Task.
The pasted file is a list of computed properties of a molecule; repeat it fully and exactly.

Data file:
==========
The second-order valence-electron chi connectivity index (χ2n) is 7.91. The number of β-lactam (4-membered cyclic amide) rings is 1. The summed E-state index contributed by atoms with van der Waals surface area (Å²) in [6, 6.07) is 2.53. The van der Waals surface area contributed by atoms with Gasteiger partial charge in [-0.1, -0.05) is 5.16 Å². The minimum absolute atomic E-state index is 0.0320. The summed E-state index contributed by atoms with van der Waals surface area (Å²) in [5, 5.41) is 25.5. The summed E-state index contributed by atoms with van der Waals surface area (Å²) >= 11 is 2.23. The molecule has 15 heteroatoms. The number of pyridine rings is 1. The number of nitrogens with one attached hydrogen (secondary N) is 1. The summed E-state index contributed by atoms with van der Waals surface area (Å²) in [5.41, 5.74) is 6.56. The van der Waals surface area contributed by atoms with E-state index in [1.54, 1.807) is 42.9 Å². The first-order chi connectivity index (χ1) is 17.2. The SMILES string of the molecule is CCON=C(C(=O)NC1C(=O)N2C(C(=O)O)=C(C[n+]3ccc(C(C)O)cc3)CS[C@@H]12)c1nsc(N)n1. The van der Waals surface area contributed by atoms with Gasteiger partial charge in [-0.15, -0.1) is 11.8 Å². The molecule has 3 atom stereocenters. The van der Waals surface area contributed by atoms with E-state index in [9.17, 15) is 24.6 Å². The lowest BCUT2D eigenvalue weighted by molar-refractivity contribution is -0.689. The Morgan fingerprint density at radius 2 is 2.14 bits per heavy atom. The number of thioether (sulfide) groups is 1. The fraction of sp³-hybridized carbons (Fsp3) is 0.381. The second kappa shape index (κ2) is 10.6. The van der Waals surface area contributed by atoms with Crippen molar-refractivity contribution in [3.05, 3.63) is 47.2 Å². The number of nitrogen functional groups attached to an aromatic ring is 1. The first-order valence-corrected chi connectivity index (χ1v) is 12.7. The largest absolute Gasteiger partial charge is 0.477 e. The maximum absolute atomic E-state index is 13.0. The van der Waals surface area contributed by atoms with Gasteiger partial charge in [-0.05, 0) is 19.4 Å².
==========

The second-order valence-electron chi connectivity index (χ2n) is 7.91. The number of β-lactam (4-membered cyclic amide) rings is 1. The summed E-state index contributed by atoms with van der Waals surface area (Å²) in [6, 6.07) is 2.53. The van der Waals surface area contributed by atoms with Gasteiger partial charge in [-0.1, -0.05) is 5.16 Å². The minimum absolute atomic E-state index is 0.0320. The summed E-state index contributed by atoms with van der Waals surface area (Å²) in [5, 5.41) is 25.5. The summed E-state index contributed by atoms with van der Waals surface area (Å²) >= 11 is 2.23. The molecule has 15 heteroatoms. The number of pyridine rings is 1. The number of nitrogens with one attached hydrogen (secondary N) is 1. The summed E-state index contributed by atoms with van der Waals surface area (Å²) in [5.41, 5.74) is 6.56. The van der Waals surface area contributed by atoms with E-state index in [1.54, 1.807) is 42.9 Å². The first-order chi connectivity index (χ1) is 17.2. The SMILES string of the molecule is CCON=C(C(=O)NC1C(=O)N2C(C(=O)O)=C(C[n+]3ccc(C(C)O)cc3)CS[C@@H]12)c1nsc(N)n1. The van der Waals surface area contributed by atoms with Gasteiger partial charge in [-0.15, -0.1) is 11.8 Å². The molecule has 3 atom stereocenters. The van der Waals surface area contributed by atoms with E-state index in [9.17, 15) is 24.6 Å². The lowest BCUT2D eigenvalue weighted by molar-refractivity contribution is -0.689. The Morgan fingerprint density at radius 2 is 2.14 bits per heavy atom. The number of thioether (sulfide) groups is 1. The fraction of sp³-hybridized carbons (Fsp3) is 0.381. The second kappa shape index (κ2) is 10.6. The van der Waals surface area contributed by atoms with Crippen molar-refractivity contribution in [3.05, 3.63) is 47.2 Å². The number of nitrogen functional groups attached to an aromatic ring is 1. The first-order valence-corrected chi connectivity index (χ1v) is 12.7. The largest absolute Gasteiger partial charge is 0.477 e. The maximum absolute atomic E-state index is 13.0. The van der Waals surface area contributed by atoms with Gasteiger partial charge in [-0.05, 0) is 19.4 Å².